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Jonathan Collin Trousseau

jonathan collin trousseauJonathan Collin Trousseau currently reside in “No Culture,” California (otherwise known as Sacramento). Luckily for him, Jonathan will be moving to Chicago, IL in six weeks were he plans to attend the Art Institute of Chicago. keep it up!

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Woman’s Face Photoshopped In 27 Countries To Compare Beauty Standards In Different Parts Of The World

Left: Original portait; Right: Morocco

Left: Original portait; Right: Morocco

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We’ve all seen the “Before and After Photoshop” versions of photographs, displaying the ways in which various media distort our perception of ideal beauty. But what would these images look like in other countries? With her series Before & After, Esther Honig, a radio journalist based out of Kansas City, asked just that. With the help of Fiverr, a website for freelancers, she got in touch with artists from forty different countries; emailing each a self-portrait, she wrote, “Hi, my name is Esther Honig. Make me look beautiful.” When they did not understand the assignment, she simply told them to make her look like the most popular fashion models.

When artists from twenty-seven countries replied, she was astonished with the results. Some edits were so dramatic that she yelped aloud; others, like the image from Morocco, in which she was given a hijab, stole her breath. Some cultures favor a bare face where others apply makeup. Perhaps the most shocking aspect of the work is the overwhelming presence of Western feminine ideals: pale white skin, pink cheeks, a dainty nose, and wide eyes contoured with trimmed brows.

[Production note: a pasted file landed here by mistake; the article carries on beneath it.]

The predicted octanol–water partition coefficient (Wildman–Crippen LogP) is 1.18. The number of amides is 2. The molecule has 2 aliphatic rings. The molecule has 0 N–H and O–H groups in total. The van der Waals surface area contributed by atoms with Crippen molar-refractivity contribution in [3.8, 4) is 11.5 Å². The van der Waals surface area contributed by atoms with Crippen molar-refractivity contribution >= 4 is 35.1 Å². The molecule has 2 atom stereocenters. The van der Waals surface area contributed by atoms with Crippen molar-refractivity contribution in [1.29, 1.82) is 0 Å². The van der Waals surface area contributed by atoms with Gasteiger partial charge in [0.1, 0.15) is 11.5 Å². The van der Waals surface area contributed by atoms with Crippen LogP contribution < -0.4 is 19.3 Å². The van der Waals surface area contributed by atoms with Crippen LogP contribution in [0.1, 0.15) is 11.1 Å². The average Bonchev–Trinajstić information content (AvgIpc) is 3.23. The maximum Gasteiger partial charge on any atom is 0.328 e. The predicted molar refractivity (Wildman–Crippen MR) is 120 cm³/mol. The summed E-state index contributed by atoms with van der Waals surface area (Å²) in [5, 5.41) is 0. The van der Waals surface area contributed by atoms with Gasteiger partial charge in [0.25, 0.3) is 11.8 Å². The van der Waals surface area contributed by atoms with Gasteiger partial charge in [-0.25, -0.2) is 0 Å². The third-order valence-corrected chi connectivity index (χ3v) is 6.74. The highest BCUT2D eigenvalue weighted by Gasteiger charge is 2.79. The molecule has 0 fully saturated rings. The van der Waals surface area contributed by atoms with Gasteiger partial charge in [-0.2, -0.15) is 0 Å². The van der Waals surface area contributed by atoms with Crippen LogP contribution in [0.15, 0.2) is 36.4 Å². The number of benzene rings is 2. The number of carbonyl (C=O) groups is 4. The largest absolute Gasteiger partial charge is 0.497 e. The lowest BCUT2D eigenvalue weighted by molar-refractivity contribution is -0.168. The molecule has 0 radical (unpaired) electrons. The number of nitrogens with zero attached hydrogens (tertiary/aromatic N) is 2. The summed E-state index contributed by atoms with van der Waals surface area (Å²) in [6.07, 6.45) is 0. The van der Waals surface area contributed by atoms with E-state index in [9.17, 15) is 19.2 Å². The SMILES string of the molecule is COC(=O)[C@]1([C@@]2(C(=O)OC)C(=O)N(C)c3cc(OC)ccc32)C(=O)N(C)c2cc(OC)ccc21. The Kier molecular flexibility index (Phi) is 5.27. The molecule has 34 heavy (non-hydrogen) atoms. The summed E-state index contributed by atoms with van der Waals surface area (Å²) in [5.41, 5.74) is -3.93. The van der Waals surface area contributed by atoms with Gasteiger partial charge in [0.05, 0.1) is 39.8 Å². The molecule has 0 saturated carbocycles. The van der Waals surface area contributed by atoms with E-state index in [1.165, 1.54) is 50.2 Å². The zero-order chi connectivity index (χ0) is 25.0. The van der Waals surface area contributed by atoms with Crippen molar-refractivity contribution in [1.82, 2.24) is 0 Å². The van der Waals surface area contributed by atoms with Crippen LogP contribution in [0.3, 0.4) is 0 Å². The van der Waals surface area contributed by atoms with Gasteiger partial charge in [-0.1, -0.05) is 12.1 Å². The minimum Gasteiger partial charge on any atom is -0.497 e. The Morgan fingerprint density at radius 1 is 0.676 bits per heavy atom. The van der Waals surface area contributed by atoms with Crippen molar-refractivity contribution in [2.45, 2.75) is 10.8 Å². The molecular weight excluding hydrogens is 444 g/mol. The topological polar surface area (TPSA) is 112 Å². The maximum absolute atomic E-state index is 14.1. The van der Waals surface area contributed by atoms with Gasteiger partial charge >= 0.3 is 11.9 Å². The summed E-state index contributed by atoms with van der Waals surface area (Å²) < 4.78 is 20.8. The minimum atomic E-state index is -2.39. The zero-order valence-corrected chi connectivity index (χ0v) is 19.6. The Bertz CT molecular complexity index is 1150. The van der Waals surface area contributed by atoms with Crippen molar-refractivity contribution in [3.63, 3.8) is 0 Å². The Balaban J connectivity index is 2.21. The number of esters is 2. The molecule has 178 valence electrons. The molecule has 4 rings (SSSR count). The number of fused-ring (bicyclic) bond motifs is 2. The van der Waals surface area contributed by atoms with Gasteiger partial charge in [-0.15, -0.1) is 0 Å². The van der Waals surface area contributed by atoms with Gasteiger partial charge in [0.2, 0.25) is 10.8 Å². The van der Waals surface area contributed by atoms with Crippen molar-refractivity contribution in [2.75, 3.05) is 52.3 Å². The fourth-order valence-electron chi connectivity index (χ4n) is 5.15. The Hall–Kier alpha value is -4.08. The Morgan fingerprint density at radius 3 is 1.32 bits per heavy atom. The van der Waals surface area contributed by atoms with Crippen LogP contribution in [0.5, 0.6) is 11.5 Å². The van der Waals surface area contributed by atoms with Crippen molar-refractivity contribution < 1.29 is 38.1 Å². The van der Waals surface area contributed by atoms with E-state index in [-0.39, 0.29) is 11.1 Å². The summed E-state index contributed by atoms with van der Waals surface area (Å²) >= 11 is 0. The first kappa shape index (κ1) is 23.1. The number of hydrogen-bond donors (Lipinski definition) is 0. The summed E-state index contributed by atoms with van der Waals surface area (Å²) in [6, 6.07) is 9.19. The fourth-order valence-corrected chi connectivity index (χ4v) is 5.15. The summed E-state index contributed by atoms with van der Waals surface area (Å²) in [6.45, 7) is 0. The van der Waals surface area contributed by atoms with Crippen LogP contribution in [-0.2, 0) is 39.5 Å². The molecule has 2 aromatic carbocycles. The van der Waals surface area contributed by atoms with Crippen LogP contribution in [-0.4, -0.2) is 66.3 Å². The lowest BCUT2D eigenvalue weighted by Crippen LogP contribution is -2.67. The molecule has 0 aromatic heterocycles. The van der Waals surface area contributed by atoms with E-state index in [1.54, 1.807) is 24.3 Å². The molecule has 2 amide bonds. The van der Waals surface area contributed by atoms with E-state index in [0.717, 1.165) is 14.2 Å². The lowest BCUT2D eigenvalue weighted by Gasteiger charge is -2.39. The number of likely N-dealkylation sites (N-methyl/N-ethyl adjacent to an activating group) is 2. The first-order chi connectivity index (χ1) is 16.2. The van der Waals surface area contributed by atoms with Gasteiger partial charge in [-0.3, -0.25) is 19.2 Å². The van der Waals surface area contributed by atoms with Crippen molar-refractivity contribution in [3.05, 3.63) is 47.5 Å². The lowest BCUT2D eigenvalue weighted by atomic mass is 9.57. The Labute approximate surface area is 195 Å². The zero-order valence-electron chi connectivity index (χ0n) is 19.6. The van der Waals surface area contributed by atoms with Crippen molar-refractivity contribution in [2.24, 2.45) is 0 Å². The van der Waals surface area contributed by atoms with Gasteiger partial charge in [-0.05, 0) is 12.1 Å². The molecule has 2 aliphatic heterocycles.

In the end, the series expresses the extend to which often oppressive beauty ideals are meaningless; where a woman is declared beautiful in one culture, she might be plain in another. Yet for all women, regardless of ethnicity and background, the pressure to be beautiful remains, propagated by the whims of the contemporary media. Writes Honig, “Photoshop allows us to achieve our unobtainable standards of beauty, but when we compare those standards on a global scale, achieving the ideal remains all the more illusive.” (via Buzzfeed)

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Austin Irving Documents The Strange Underground World Of Caves